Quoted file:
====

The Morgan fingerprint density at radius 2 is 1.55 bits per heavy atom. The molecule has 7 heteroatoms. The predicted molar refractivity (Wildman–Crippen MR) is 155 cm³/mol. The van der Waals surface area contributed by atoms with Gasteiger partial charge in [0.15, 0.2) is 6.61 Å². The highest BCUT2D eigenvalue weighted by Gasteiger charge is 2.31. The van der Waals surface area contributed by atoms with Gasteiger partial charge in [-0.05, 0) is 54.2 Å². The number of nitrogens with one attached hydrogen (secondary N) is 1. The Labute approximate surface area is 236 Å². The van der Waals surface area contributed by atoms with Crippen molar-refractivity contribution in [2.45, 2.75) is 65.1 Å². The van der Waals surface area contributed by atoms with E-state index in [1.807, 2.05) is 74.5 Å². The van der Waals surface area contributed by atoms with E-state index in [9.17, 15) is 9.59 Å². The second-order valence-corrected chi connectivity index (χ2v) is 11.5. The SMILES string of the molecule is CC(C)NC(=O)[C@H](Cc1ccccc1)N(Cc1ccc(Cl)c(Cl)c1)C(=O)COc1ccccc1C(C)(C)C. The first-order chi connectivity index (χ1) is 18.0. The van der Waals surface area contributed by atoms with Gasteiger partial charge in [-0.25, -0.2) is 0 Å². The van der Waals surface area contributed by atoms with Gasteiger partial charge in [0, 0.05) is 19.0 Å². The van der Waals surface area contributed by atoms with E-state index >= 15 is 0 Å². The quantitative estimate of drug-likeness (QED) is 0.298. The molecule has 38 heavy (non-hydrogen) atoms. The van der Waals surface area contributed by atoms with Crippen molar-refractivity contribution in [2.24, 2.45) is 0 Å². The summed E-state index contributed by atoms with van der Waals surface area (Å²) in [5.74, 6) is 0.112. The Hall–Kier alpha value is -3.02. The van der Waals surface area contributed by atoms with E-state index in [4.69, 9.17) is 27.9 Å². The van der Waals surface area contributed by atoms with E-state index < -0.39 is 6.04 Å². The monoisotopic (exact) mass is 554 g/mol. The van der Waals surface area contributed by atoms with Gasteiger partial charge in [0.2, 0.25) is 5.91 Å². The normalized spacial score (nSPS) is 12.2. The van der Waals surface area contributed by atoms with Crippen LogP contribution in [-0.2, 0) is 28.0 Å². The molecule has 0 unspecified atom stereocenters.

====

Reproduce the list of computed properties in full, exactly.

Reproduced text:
The Morgan fingerprint density at radius 2 is 1.55 bits per heavy atom. The molecule has 7 heteroatoms. The predicted molar refractivity (Wildman–Crippen MR) is 155 cm³/mol. The van der Waals surface area contributed by atoms with Gasteiger partial charge in [0.15, 0.2) is 6.61 Å². The highest BCUT2D eigenvalue weighted by Gasteiger charge is 2.31. The van der Waals surface area contributed by atoms with Gasteiger partial charge in [-0.05, 0) is 54.2 Å². The number of nitrogens with one attached hydrogen (secondary N) is 1. The Labute approximate surface area is 236 Å². The van der Waals surface area contributed by atoms with Crippen molar-refractivity contribution in [2.45, 2.75) is 65.1 Å². The van der Waals surface area contributed by atoms with E-state index in [1.807, 2.05) is 74.5 Å². The van der Waals surface area contributed by atoms with E-state index in [9.17, 15) is 9.59 Å². The second-order valence-corrected chi connectivity index (χ2v) is 11.5. The SMILES string of the molecule is CC(C)NC(=O)[C@H](Cc1ccccc1)N(Cc1ccc(Cl)c(Cl)c1)C(=O)COc1ccccc1C(C)(C)C. The first-order chi connectivity index (χ1) is 18.0. The van der Waals surface area contributed by atoms with Gasteiger partial charge in [-0.25, -0.2) is 0 Å². The van der Waals surface area contributed by atoms with Gasteiger partial charge in [0, 0.05) is 19.0 Å². The van der Waals surface area contributed by atoms with E-state index >= 15 is 0 Å². The quantitative estimate of drug-likeness (QED) is 0.298. The molecule has 38 heavy (non-hydrogen) atoms. The van der Waals surface area contributed by atoms with Crippen molar-refractivity contribution in [2.24, 2.45) is 0 Å². The summed E-state index contributed by atoms with van der Waals surface area (Å²) in [5.74, 6) is 0.112. The Hall–Kier alpha value is -3.02. The van der Waals surface area contributed by atoms with E-state index in [4.69, 9.17) is 27.9 Å². The van der Waals surface area contributed by atoms with E-state index < -0.39 is 6.04 Å². The monoisotopic (exact) mass is 554 g/mol. The van der Waals surface area contributed by atoms with Gasteiger partial charge in [0.2, 0.25) is 5.91 Å². The normalized spacial score (nSPS) is 12.2. The van der Waals surface area contributed by atoms with Crippen LogP contribution in [-0.2, 0) is 28.0 Å². The molecule has 0 unspecified atom stereocenters.